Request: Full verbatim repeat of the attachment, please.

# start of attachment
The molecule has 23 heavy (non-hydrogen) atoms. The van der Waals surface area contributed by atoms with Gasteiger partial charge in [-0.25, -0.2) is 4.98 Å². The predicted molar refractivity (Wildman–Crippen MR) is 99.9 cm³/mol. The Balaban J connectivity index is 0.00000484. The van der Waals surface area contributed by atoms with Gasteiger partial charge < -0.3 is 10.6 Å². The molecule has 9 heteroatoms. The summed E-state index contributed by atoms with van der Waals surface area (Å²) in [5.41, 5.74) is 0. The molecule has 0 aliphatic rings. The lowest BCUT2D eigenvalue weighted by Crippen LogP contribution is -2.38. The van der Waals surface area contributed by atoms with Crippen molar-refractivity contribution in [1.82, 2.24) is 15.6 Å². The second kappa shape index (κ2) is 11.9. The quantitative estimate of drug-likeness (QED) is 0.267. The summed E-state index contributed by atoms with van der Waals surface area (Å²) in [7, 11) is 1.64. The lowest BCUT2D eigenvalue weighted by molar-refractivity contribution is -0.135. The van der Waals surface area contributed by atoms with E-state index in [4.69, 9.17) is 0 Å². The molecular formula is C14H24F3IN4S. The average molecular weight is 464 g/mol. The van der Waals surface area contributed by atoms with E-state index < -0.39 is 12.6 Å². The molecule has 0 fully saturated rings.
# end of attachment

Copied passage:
The molecule has 23 heavy (non-hydrogen) atoms. The van der Waals surface area contributed by atoms with Gasteiger partial charge in [-0.25, -0.2) is 4.98 Å². The predicted molar refractivity (Wildman–Crippen MR) is 99.9 cm³/mol. The Balaban J connectivity index is 0.00000484. The van der Waals surface area contributed by atoms with Gasteiger partial charge < -0.3 is 10.6 Å². The molecule has 9 heteroatoms. The summed E-state index contributed by atoms with van der Waals surface area (Å²) in [5.41, 5.74) is 0. The molecule has 0 aliphatic rings. The lowest BCUT2D eigenvalue weighted by Crippen LogP contribution is -2.38. The van der Waals surface area contributed by atoms with Crippen molar-refractivity contribution in [1.82, 2.24) is 15.6 Å². The second kappa shape index (κ2) is 11.9. The quantitative estimate of drug-likeness (QED) is 0.267. The summed E-state index contributed by atoms with van der Waals surface area (Å²) in [7, 11) is 1.64. The lowest BCUT2D eigenvalue weighted by molar-refractivity contribution is -0.135. The van der Waals surface area contributed by atoms with E-state index in [4.69, 9.17) is 0 Å². The molecular formula is C14H24F3IN4S. The average molecular weight is 464 g/mol. The van der Waals surface area contributed by atoms with E-state index < -0.39 is 12.6 Å². The molecule has 0 fully saturated rings.